Kuczynski's economic reforms in Peru hit hurdle in Congress
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Peru's President Pedro Pablo Kuczynski waits to address the United Nations General Assembly in the Manhattan borough of New York, U.S. September 20, 2016. REUTERS/Eduardo Munoz
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LIMA (Reuters) - A key panel of Peru's opposition-controlled Congress rejected a request by President Pedro Pablo Kuczynski to expedite his economic reforms, the first blow to his bid to revive flagging domestic demand.
All but one member of the budget panel on Wednesday voted against giving Kuczynski's centrist government special powers to legislate the reforms, saying they appeared to be unconstitutional and needed in-depth review, according to a statement from Congress.
Kuczynski's government has been pressing lawmakers to clear the way for new policies it says are urgently needed to jumpstart private investments after a three-year slump.
Kuczynski, who took office July 28, has proposed boosting infrastructure development through private-public partnerships, trimming the value added tax rate to help small businesses and raising corporate taxes to rein in the fiscal deficit.
Every Peruvian president this century has been granted special powers for legislating initial reforms.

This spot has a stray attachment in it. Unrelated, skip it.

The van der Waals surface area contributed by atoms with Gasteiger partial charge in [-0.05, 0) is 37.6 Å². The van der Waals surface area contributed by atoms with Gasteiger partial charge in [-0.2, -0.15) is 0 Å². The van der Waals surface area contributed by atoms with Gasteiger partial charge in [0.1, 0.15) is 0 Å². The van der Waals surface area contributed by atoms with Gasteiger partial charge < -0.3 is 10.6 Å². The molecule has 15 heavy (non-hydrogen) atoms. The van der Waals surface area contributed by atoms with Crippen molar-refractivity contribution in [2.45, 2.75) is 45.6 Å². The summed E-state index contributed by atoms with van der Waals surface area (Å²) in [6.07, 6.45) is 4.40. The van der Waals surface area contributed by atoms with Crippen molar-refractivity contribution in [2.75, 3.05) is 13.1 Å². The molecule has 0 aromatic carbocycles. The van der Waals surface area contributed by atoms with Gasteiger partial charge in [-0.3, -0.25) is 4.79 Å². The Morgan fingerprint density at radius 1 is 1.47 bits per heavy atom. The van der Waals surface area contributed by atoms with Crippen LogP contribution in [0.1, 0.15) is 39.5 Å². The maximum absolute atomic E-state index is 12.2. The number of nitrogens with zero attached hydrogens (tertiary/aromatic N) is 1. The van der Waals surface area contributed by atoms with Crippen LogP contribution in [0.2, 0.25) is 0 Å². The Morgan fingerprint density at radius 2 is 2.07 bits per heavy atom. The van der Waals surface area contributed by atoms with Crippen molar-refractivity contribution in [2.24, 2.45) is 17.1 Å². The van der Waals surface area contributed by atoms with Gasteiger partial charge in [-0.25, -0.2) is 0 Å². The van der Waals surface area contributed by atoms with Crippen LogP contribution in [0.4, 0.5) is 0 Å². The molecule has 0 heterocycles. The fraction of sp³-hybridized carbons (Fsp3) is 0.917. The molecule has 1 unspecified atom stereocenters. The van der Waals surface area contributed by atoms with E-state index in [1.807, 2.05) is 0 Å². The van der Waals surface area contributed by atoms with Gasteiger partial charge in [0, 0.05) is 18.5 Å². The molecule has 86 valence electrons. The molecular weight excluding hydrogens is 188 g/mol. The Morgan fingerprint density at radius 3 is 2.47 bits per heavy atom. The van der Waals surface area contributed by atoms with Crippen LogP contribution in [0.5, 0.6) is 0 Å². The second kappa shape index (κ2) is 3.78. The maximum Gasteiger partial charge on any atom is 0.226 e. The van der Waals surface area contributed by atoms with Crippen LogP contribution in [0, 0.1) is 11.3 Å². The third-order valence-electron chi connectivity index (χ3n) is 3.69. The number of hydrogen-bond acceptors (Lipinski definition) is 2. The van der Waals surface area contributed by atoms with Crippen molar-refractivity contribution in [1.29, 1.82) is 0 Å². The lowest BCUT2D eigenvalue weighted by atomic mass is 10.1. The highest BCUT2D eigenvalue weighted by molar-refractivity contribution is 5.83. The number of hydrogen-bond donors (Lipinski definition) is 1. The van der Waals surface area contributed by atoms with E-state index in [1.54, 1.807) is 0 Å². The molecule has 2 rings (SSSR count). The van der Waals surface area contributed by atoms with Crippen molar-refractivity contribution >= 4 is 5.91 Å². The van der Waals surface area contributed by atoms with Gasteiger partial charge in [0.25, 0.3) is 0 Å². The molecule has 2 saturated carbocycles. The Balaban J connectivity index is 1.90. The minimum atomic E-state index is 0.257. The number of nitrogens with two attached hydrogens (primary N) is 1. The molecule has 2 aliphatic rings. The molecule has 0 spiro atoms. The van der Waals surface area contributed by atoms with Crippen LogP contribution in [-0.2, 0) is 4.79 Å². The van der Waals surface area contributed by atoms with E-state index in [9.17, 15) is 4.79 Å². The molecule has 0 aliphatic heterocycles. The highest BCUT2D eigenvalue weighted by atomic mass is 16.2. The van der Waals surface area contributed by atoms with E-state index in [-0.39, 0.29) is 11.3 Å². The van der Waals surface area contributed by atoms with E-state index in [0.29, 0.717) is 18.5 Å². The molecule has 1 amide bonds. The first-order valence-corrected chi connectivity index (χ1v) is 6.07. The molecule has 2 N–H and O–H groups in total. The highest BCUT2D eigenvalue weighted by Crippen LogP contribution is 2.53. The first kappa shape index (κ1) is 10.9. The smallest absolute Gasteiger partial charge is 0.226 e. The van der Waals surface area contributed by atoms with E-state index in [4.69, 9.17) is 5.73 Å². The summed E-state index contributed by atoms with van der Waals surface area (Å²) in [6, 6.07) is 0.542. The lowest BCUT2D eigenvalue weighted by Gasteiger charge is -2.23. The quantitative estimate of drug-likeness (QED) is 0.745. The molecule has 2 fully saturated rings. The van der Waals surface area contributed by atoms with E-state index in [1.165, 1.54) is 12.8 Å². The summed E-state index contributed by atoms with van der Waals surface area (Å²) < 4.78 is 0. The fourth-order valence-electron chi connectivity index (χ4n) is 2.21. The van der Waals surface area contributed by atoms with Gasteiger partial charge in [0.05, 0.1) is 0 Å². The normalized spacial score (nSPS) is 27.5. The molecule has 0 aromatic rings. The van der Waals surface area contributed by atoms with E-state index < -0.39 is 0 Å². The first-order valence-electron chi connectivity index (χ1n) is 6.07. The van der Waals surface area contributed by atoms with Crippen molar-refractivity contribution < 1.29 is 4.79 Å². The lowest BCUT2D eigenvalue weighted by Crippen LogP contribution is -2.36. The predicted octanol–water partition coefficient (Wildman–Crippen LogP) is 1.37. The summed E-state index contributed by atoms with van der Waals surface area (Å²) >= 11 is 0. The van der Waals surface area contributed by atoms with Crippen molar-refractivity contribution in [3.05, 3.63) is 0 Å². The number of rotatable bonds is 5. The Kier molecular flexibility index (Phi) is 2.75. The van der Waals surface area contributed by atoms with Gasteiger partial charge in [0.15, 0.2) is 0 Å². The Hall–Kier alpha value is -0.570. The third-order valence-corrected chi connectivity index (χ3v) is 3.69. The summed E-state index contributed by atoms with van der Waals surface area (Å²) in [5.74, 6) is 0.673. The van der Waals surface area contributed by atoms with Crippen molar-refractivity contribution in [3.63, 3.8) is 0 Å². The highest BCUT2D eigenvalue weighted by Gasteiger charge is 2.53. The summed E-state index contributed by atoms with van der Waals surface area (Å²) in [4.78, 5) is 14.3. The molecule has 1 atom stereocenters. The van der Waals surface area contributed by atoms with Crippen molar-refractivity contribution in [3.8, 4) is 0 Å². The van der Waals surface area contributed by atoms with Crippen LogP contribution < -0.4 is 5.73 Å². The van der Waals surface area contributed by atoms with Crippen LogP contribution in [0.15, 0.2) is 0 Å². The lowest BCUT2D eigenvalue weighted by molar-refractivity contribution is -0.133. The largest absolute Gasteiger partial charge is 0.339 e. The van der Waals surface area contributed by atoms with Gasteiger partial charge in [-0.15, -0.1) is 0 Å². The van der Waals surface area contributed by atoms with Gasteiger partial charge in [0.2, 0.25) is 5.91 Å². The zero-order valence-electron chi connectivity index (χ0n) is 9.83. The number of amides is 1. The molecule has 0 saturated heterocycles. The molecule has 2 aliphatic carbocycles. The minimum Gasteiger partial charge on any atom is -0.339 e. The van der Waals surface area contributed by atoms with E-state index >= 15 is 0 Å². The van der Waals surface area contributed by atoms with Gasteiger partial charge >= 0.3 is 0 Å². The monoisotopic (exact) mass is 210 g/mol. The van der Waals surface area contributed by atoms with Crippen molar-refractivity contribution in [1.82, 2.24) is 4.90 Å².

But the rightwing party of Kuczynski's defeated rival Keiko Fujimori, which controls some 70 of 130 seats in Congress, has said it needs more time to evaluate the reforms. The opposition has especially criticized a proposal to raise the deficit ceiling.
Kuczynski, a 77-year-old former investment banker, won this year's presidential election with one of the weakest recent mandates, beating Fujimori by less than a quarter percentage point and securing just 18 seats for his party in the single-chamber Congress.
But his approval rating climbed to 63 percent in September, and 91 percent of Peruvians think Congress should give him special powers to legislate his economic reforms, according to an Ipsos poll published Sunday.
The request will ultimately be decided by the plenary.
(Reporting by Marco Aquino Writing by Mitra Taj; Editing by Clarence Fernandez)
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